Hanson Hosein (Seattle) is director of the Communication Leadership graduate program at the University of Washington. He’s the president of HRH Media Group, and the host of current affairs show Four Peaks, where his interviews have included founders of firms such as Starbucks and Amazon. Hanson advises Weber Shandwick’s Global Technology Practice Chair, Artifact Technologies, Tableau Software, and the Pacific Science Center. He’s also communications counsel to Prosperity of the Commons International, a human development agency. Hanson’s book, Storyteller Uprising: Trust and Persuasion in the Digital Age, is a study of 21st century content creation and online syndication strategies. Hanson is a pioneer of digital content creation. He directed the award-winning documentary films Rising from Ruins and Independent America: The Two-Lane Search for Mom & Pop, about small businesses and communities resisting chains and big box stores. As a former NBC News war correspondent, backpack journalist, and investigative producer, he’s the recipient of Overseas Press Club and Emmy awards. Hanson has a degree in journalism from Columbia University and in law from McGill University and the University of Paris.

Frances Moore Lappé (Boston) is author of Diet for a Small Planet and 14 other books including Democracy’s Edge. She is a co-founder of the Institute for Food and Development Policy (also known as Food First), and the American News Service (1995-2000).

Robert W. McChesney (Illinois) is research professor in the Institute of Communications Research (ICR) at the University of Illinois at Urbana-Champaign. He is the president and co-founder of Free Press, a national media reform organization. His work concentrates on the history and political economy of communication, and on threats from media monopolies. McChesney has written or edited eleven books, including the multiple-award-winning Rich Media, Poor Democracy: Communication Politics in Dubious Times. In 2001, Adbusters named him one of the “Nine Pioneers of Mental Environmentalism.”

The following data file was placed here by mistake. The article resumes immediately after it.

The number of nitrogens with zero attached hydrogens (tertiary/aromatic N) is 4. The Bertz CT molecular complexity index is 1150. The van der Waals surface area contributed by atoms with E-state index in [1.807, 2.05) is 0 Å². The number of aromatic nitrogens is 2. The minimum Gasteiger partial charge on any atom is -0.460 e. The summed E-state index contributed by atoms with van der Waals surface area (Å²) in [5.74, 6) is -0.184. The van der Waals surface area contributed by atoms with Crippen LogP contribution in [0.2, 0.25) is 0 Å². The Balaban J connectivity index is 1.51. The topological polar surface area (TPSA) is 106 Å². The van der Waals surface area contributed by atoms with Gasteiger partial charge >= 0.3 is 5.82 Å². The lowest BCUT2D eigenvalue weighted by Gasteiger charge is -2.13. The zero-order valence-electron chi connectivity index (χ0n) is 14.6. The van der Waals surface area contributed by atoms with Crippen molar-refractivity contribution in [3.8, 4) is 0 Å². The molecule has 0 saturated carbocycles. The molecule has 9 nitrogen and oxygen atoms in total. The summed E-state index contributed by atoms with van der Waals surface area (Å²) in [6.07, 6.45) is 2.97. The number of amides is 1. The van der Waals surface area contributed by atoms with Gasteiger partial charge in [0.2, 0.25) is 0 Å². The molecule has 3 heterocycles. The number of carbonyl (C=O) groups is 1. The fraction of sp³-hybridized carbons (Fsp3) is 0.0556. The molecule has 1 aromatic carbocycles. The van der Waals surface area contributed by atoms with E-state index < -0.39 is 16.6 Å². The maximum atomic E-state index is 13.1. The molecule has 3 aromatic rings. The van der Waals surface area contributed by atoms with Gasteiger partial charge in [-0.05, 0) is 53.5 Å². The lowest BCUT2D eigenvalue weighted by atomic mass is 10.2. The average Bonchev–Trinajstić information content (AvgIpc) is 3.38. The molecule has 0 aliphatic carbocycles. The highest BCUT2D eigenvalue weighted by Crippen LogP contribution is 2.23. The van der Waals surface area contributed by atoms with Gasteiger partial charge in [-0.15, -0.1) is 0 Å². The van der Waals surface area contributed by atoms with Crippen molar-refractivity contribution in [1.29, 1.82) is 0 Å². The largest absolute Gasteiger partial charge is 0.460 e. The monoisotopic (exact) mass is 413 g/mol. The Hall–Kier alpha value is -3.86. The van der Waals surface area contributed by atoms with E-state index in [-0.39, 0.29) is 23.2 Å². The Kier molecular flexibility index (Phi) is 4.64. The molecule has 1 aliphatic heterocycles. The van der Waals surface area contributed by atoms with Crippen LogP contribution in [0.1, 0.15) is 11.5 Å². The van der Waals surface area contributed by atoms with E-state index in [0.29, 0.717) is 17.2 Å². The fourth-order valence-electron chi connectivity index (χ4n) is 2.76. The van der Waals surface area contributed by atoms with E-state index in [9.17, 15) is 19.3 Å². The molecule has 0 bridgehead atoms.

Morton Mintz (Washington, DC), a former chair of the Fund for Investigative Journalism, spent 30 years at the Washington Post. He is a senior advisor to the journalism website Niemanwatchdog.org, served as a Nieman Fellow at Harvard University, and is the author and co-author of numerous books. He has received the Worth Bingham, Heywood Broun, and George Polk Memorial awards; the Columbia [University] Journalism Award, the Playboy Foundation’s Hugh M. Hefner First Amendment Award for Lifetime Achievement, and, twice, the Washington-Baltimore Newspaper Guild Award for Public Service.

James C. Moore (Austin, TX) is an Emmy-winning former television news correspondent and the co-author of the bestselling, Bush’s Brain: How Karl Rove Made George W. Bush Presidential. His second book, Bush’s War for Reelection, included his groundbreaking 10-year investigation into the president’s National Guard record. He has been writing and reporting from Texas for the past 25 years on the rise of Rove and Bush and has traveled extensively on every presidential campaign since 1976. He is also the author of The Architect: Karl Rove and the Master Plan for Absolute Power. His political columns and insights have been published in leading newspapers and periodicals around the globe. Moore is also an award-winning documentary film producer. His current book project, When Horses Could Fly: A Memoir of the American Dream, is a narrative examining the hopes and dreams of southerners in the aftermath of World War II.

Roger Morris (Georgia) is an award-winning author and investigative journalist who served in the Foreign Service and on the Senior Staff of the National Security Council under Presidents Lyndon Johnson and Richard Nixon. Before resigning over the invasion of Cambodia, he was one of only three officials comprising Henry Kissinger’s Special Projects Staff conducting the initial highly secret “back-channel” negotiations with Hanoi to end the Vietnam War in 1969-1970. He is the author of several critically acclaimed books, including Richard Milhous Nixon: The Rise of an American Politician, 1913-1952, and the best-selling Partners in Power: The Clintons and Their America, as well as, most recently, The Money and the Power: The Making of Las Vegas and Its Hold on America (co-authored with historian Sally Denton).

Alvin H. Perlmutter (New York) is the executive director of the Independent Production Fund. His television programs have aired on PBS, commercial networks and cable, and been broadcast globally. Perlmutter previously served as NBC News Vice President, where he was responsible for all network documentaries and news magazine programs. Perlmutter has received numerous awards including six Emmys for The Great American Dream Machine, Adam Smith’s Money World, and Joseph Campbell and the Power of Myth (with Bill Moyers).

Sydney Schanberg (1934-2016) won the Pulitzer Prize for his New York Times reporting on the “Killing Fields” of Cambodia. He won the George Polk Award twice. Schanberg also worked for Newsday and the Village Voice.